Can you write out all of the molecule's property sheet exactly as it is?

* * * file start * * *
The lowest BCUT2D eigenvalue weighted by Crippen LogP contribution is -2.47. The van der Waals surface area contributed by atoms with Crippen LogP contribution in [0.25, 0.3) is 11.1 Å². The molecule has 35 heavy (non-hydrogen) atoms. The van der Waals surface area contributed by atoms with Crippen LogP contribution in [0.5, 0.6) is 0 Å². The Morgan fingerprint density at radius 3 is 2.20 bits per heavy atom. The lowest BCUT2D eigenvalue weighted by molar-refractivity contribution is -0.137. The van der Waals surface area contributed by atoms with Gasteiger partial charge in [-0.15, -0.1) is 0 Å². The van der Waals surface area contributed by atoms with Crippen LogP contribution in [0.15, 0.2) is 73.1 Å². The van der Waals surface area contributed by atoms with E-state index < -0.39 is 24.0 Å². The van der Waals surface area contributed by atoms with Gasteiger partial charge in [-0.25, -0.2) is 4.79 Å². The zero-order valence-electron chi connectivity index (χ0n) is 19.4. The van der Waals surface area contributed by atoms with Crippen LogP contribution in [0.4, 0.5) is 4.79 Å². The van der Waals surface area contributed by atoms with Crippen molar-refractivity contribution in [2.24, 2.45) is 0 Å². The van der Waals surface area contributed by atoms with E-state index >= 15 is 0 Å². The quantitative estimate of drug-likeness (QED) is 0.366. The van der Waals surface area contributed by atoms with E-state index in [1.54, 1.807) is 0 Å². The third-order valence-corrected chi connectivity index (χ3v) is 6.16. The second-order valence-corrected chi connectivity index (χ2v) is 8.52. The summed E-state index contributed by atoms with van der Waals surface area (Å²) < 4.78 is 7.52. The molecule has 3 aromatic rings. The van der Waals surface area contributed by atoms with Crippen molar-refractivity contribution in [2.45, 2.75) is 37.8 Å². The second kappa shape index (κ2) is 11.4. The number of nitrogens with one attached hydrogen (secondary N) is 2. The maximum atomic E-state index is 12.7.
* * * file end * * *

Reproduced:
The lowest BCUT2D eigenvalue weighted by Crippen LogP contribution is -2.47. The van der Waals surface area contributed by atoms with Crippen LogP contribution in [0.25, 0.3) is 11.1 Å². The molecule has 35 heavy (non-hydrogen) atoms. The van der Waals surface area contributed by atoms with Crippen LogP contribution in [0.5, 0.6) is 0 Å². The Morgan fingerprint density at radius 3 is 2.20 bits per heavy atom. The lowest BCUT2D eigenvalue weighted by molar-refractivity contribution is -0.137. The van der Waals surface area contributed by atoms with Gasteiger partial charge in [-0.15, -0.1) is 0 Å². The van der Waals surface area contributed by atoms with Crippen LogP contribution in [0.15, 0.2) is 73.1 Å². The van der Waals surface area contributed by atoms with E-state index < -0.39 is 24.0 Å². The van der Waals surface area contributed by atoms with Gasteiger partial charge in [-0.25, -0.2) is 4.79 Å². The zero-order valence-electron chi connectivity index (χ0n) is 19.4. The van der Waals surface area contributed by atoms with Crippen LogP contribution in [0.4, 0.5) is 4.79 Å². The van der Waals surface area contributed by atoms with Crippen molar-refractivity contribution in [2.24, 2.45) is 0 Å². The van der Waals surface area contributed by atoms with E-state index >= 15 is 0 Å². The quantitative estimate of drug-likeness (QED) is 0.366. The van der Waals surface area contributed by atoms with E-state index in [1.54, 1.807) is 0 Å². The third-order valence-corrected chi connectivity index (χ3v) is 6.16. The second-order valence-corrected chi connectivity index (χ2v) is 8.52. The summed E-state index contributed by atoms with van der Waals surface area (Å²) < 4.78 is 7.52. The molecule has 3 aromatic rings. The van der Waals surface area contributed by atoms with Crippen molar-refractivity contribution in [2.45, 2.75) is 37.8 Å². The second kappa shape index (κ2) is 11.4. The number of nitrogens with one attached hydrogen (secondary N) is 2. The maximum atomic E-state index is 12.7.